A 6-year-old Asian elephant calf born at the Saint Louis Zoo has died just days after falling ill.
Kenzi, who was born at the zoo in 2012, was taken sick over the weekend and died Saturday despite ‘the very best efforts of all teams involved in her care’, zookeepers said.
Kenzi, the daughter of Raja and Rani, succumbed to elephant endotheliotropic herpesvirus (EEHV) — specifically, EEHV-1A — at 1:14 a.m. CT Saturday. EEHV is a viral infection shown to be fatal to wild elephants and elephants in human care.
“This is a devastating loss for Kenzi’s family, the elephant care team and the St. Louis community,” Martha Fischer, Curator of Ungulates and Elephants, said in a statement. “Those who cared for Kenzi every day are understandably grieving. We put our hearts and souls into trying to save her.”
While there is no vaccine for the infection, the zoo said it routinely and proactively tests the elephants for EEHV as part of its comprehensive health monitoring program for this species.
Kenzi was diagnosed with EEHV-1A on Feb. 20 from a blood sample that was taken on Feb. 19. The sample was submitted to the National Elephant Herpesvirus Lab (NEHL) at the Smithsonian’s National Zoo, which is a worldwide resource of elephant herpesvirus information, testing and research for the global elephant community.
When EEHV was suspected, Kenzi immediately started on anti-viral medication. She received round-the-clock care from the veterinary and keeper staff.
“I can’t say enough about the dedication of our team,” Fischer said. “Our keepers and veterinarians left no stone unturned in search of new ideas and treatments that could save Kenzi’s life.”
The Saint Louis Zoo has been a leader in pursuing the latest EEHV detection and testing protocols. EEHV is a recent discovery, identified in 1995 by researchers at Smithsonian National Zoo, according to officials. Since its discovery, the virus has been identified in elephants in U.S., Europe and in Asia.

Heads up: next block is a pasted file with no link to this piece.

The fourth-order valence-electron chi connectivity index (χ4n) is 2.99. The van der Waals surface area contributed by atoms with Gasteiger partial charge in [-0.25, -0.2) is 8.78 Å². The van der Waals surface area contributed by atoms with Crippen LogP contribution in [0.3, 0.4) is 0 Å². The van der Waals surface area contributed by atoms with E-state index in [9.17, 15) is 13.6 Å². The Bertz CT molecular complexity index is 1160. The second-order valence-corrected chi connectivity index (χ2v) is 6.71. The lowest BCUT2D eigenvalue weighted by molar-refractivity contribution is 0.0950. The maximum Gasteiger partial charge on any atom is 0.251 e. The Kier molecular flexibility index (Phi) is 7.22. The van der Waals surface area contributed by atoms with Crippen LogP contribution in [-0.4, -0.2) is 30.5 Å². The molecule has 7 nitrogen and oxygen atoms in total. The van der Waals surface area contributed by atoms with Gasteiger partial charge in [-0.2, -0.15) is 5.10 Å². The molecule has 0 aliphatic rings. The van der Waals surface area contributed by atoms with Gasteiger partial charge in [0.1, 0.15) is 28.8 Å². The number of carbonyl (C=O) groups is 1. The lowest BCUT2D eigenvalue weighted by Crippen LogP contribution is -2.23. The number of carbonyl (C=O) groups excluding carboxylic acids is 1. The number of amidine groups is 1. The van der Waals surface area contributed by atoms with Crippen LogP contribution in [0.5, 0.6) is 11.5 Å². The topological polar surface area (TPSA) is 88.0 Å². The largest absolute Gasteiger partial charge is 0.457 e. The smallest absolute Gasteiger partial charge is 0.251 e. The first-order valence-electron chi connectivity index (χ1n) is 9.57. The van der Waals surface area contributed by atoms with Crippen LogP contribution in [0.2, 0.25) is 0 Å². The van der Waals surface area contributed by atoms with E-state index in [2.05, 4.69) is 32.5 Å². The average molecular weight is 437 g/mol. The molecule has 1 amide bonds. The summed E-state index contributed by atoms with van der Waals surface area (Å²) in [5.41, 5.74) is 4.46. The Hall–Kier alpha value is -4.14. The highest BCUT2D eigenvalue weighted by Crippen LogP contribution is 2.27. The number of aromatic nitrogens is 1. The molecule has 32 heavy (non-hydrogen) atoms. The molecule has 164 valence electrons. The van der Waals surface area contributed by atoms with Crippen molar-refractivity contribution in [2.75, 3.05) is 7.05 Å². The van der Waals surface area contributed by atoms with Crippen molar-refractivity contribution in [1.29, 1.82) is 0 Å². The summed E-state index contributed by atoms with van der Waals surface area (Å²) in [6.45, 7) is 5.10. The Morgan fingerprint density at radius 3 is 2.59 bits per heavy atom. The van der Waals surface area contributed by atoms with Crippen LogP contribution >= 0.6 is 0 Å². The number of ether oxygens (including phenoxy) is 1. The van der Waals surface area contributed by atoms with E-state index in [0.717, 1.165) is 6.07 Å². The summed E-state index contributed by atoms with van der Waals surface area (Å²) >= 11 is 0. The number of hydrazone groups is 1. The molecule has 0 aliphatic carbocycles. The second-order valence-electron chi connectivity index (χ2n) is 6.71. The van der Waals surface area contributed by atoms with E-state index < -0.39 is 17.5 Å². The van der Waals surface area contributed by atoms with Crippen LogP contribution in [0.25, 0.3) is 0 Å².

Zoo veterinarians and curators routinely confer with EEHV experts across the country. For several years, the Zoo has joined other North American elephant care facilities in actively supporting EEHV research efforts.
All of the elephants at the zoo are under close monitoring for EEHV. At this time, no others are testing positive, according to the zoo.
Historically, this herpesvirus most frequently occurs in elephants younger than seven years old. As such, the Zoo is providing prophylactic treatment to 4-year-old Priya and will continue to conduct regular testing.
The Zoo’s elephant care team successfully treated 11-year-olds Jade and Maliha for two different types of EEHV-1 on two separate occasions.
There are fewer than 35,000 Asian elephants left in the wild, and they are facing extinction. Given the shrinking population of Asian elephants, the Saint Louis Zoo is committed to conserve this species. Also, the Zoo supports the welfare and conservation of Asian elephants in Sumatra and other countries in Asia through the International Elephant Foundation, as well as the conservation of African elephants in Kenya.